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SEC Filings

DEFM14A
FOREST CITY REALTY TRUST, INC. filed this Form DEFM14A on 10/12/2018
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Table of Contents

What constitutes a quorum?

In order to transact business at the special meeting, we must have a quorum. This means that the presence, in person or by proxy, of stockholders entitled to cast a majority of all the votes entitled to be cast on any matter at the special meeting is required in order to transact business at the special meeting. Abstentions will be counted for purposes of determining whether a quorum is present. In accordance with the rules of the NYSE, banks, brokers and other nominees who hold shares of common stock in “street name” for their customers do not have discretionary authority to vote the shares with respect to any of the proposals at the special meeting. Accordingly, if banks, brokers or other nominees do not receive specific voting instructions from the beneficial owner of such shares with respect to the proposals to be voted on at the special meeting, they may not vote such shares with respect to such proposals. Under such a circumstance, a “broker non-vote” would arise. Broker non-votes, if any, will not be counted for purposes of determining whether a quorum is present at the special meeting.

If a quorum is not established at the special meeting or additional votes must be solicited to approve the Merger Proposal, the chairman of the special meeting may adjourn the special meeting from time to time to a later date not more than 120 days after the record date without notice other than by announcement at the special meeting to solicit additional proxies. However, pursuant to the merger agreement, we will first consult with Parent and will not delay convening, postpone or adjourn the special meeting more than 10 business days in the aggregate to solicit additional proxies without Parent’s prior written consent. Pursuant to our Bylaws, the chairman of the special meeting has the power to adjourn the special meeting without any action by the stockholders.

Why am I being asked to consider and vote on a proposal to approve, by a non-binding, advisory vote, certain compensation arrangements for the Company’s named executive officers in connection with the merger?

Under the Securities and Exchange Commission (the “SEC”) rules, we are required to seek a non-binding, advisory vote with respect to the compensation that may be paid or become payable to our named executive officers that is based on or otherwise relates to the merger.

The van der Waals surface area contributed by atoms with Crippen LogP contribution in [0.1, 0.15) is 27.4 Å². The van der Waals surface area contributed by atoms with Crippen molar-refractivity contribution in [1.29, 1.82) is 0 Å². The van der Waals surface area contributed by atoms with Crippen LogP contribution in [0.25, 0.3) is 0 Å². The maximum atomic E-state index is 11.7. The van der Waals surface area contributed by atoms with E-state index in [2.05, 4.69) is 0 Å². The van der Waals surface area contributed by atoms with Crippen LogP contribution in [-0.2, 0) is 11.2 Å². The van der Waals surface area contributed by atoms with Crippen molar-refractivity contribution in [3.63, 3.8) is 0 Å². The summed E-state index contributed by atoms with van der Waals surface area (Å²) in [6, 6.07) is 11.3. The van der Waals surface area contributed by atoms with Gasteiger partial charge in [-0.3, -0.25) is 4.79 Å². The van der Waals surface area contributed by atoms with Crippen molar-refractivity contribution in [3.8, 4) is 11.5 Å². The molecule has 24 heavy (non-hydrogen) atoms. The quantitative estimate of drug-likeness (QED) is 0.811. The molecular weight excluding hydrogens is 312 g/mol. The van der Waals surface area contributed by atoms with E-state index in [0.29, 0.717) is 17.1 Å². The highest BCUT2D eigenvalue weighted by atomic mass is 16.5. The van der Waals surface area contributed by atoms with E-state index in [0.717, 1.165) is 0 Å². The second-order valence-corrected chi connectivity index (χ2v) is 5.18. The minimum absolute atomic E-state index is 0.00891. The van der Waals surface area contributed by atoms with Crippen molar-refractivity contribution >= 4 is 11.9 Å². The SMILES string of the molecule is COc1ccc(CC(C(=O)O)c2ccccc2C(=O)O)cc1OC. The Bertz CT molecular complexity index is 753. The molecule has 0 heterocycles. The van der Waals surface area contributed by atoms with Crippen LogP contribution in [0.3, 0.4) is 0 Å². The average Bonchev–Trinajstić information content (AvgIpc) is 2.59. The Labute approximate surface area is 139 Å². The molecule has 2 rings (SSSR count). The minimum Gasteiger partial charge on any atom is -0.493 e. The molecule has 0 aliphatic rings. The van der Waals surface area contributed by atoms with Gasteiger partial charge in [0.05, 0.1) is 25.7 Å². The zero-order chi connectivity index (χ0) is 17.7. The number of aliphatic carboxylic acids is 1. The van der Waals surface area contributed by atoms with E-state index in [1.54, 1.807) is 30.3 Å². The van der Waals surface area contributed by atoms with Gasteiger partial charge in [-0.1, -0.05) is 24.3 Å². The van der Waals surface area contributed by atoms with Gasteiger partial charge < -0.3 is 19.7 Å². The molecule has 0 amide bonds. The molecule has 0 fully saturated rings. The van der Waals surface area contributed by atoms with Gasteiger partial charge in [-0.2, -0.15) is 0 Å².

What will happen if the Company’s stockholders do not approve the Merger-Related Executive Compensation Proposal?

The vote on the Merger-Related Executive Compensation Proposal is a vote separate and apart from the vote to approve the Merger Proposal. Accordingly, a stockholder may vote to approve the Merger-Related Executive Compensation Proposal and vote not to approve the Merger Proposal, and vice versa. Because the vote on the Merger-Related Executive Compensation Proposal is only advisory in nature, it will not be binding on the Company or the surviving corporation in the merger. Accordingly, if the Merger Proposal is approved by the Company’s stockholders and the merger is completed, merger-related compensation may be paid to the Company’s named executive officers to the extent payable in accordance with the terms of their compensation agreements and arrangements, even if the stockholders do not approve the Merger-Related Executive Compensation Proposal.

Have any stockholders already agreed to approve the Merger Proposal?

Pursuant to the terms of the respective merger support agreement to which it is party, each of the Starboard parties, which beneficially owned approximately 5.63% of the outstanding shares of common stock as of September 12, 2018, and the Scopia parties, which beneficially owned approximately 8.15% of the outstanding shares of common stock as of September 12, 2018, have agreed to vote or cause to be voted the shares of common stock beneficially owned by them to approve the Merger Proposal.

How do Forest City’s directors and executive officers intend to vote their shares of common stock in respect of the Merger Proposal?

None of our directors or executive officers has indicated how he or she intends to vote shares of common stock that he or she beneficially owns in respect of the Merger Proposal except for James Ratner, our non-executive

 

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